Now that I can watch YouTube on my TV, I’ve been finding different channels to amuse myself, and one day I stumbled on an audiobook. I don’t know why I was so stunned at this, because I’ve seen crazier things! This ultimately made me remember what I had discovered on Spotify a few days beforehand. I’ve been enjoying the various podcasts, mostly the sleep ones and I found one called “The Sleepy Bookshelf” and they have a few of famous books like Pride & Prejudice by Jane Austen, The Wizard of Oz by L. Frank Braun to listen to until you fall asleep. As much as I thought this was a great idea, some of these books are actually on my TBR so I don’t exactly want to drift off into dreamland while trying to remember the events going on; and the fact that the person reading the books has the perfect monotone voice so falling asleep is somewhat easier than you’d think. Once I saw this pop up om YouTube, I thought I would try it out again and found one that had the full book of Alice’s Adventures in Wonderland by Lewis Carroll.
If you would like to try listening to the book via YouTube, here’s the one I used but there are others out there that include the words just in case you want to read along on the screen.
ALICE’S ADVENTURES IN WONDERLAND (commonly shortened to Alice in Wonderland) is an 1865 novel written by English author Charles Lutwidge Dodgson under the pseudonym Lewis Carroll. It tells of a girl named Alice falling through a rabbit hole into a fantasy world populated by peculiar, anthropomorphic creatures. The tale plays with logic, giving the story lasting popularity with adults as well as with children. It is considered to be one of the best examples of the literary nonsense genre. Its narrative course and structure, characters and imagery have been enormously influential in both popular culture and literature, especially in the fantasy genre.
Dodgson’s tale was published in 1865 as Alice’s Adventures in Wonderland by “Lewis Carroll” with illustrations by John Tenniel. The first print run of 2,000 was held back because Tenniel objected to the print quality. A new edition was quickly printed, released in December of the same year but carrying an 1866 date.
The entire print run sold out quickly. Alice was a publishing sensation, beloved by children and adults alike. Among its first avid readers were Queen Victoria and the young Oscar Wilde. The book has never been out of print. Alice’s Adventures in Wonderland has been translated into at least 174 languages. There have now been over a hundred English-language editions of the book, as well as countless adaptations in other media, especially theatre and film.
taken from Amazon.
Since I have watched the original Disney adaption of Alice In Wonderland throughout my life, I really tried to turn off what I knew from the film to what I was hearing – unfortunately I wasn’t that successful but then again it happens whenever I read the Harry Potter books too. I can’t change what I know but it is a nice lesson to other book to screen adaptions in the future!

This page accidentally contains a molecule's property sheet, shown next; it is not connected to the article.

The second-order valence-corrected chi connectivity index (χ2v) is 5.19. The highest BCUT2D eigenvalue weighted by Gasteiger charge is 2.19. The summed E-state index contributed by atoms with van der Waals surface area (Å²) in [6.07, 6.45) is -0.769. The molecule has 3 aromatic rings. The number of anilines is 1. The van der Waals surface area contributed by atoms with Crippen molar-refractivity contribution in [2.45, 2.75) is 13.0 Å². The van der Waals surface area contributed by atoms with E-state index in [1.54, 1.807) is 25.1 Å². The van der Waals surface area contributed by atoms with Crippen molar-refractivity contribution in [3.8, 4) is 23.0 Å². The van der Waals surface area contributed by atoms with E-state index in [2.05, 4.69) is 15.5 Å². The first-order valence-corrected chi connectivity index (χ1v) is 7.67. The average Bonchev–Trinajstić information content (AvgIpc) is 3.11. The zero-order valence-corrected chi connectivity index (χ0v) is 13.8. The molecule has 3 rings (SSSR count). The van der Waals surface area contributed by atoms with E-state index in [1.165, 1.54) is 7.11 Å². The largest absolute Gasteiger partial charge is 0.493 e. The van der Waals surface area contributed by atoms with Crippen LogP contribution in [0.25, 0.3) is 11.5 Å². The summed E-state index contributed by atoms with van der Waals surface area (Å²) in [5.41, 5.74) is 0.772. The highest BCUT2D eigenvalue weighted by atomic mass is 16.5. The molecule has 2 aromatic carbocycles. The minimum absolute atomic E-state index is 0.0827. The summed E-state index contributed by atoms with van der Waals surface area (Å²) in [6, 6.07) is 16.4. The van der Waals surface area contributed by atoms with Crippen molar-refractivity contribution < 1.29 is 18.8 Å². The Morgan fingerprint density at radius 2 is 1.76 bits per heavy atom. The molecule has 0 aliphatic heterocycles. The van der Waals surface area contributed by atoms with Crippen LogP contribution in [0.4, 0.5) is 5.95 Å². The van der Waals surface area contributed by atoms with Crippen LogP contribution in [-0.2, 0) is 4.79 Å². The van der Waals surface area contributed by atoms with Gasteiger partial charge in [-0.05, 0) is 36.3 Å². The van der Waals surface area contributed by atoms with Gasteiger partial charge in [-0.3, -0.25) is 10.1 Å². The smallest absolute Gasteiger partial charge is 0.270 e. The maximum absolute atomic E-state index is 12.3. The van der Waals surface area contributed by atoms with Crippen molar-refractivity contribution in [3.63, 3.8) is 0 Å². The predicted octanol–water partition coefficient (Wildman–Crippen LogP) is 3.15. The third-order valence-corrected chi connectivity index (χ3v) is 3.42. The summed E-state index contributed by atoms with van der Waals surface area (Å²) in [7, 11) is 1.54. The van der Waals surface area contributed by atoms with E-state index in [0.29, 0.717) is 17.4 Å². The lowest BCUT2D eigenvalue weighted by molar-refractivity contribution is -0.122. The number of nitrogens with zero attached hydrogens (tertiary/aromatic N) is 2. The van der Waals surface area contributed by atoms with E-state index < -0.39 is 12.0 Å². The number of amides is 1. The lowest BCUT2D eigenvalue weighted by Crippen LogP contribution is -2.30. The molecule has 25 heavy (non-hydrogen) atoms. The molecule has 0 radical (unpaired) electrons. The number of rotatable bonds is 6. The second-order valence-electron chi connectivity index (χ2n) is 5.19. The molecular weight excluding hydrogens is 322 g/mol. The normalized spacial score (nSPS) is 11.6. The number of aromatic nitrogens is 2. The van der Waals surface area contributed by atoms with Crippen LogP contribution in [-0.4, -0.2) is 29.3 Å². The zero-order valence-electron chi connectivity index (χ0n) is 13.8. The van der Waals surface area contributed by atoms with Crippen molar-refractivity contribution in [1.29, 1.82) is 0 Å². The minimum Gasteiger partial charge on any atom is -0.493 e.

For the most part, the experience was great!
I really enjoyed myself throughout most of the story, but like how I feel about the movie, my interest basically disappears as we get to the ending. I thought it was funny how much the Queen of Hearts is actually a mild character in the book whereas her husband, the King, has a bigger role. The same goes with other characters we are used to be commanding like The DoDo and Mad Hatter. In a way it was strange or I guess in this case “curious” that it doesn’t matter what age we are, but we could be swayed just as easily as Alice figuring out how tall she wanted to be throughout the entire book.
Do bats eat cats? Do cats eat bats?
Alice in general was very sure of herself but had a posh or snub personality to me. Despite not really understanding what was going on at the start of her journey, she never let go of that almost cocky attitude. The author wrote the book in the 1800’s, so children who were born and raised in the middle or higher in their social class, would have that kind of personality, well most of them! So, it was rough to get over my judgement towards her. and frankly I just didn’t care for her at all…Is there anyone out there who does not find the book interesting at all? I am curious about what made you think this wasn’t as thrilling as you thought it would be? Honestly, a part of me wishes I had fallen asleep to it when I found it on Spotify.
If you are a fan of Alice’s Adventures in Wonderland by Lewis Carroll, what were the elements that pulled you down the rabbit hole? Do you think I should check out “Through the Looking Glass” next? Do you believe I might like this one better?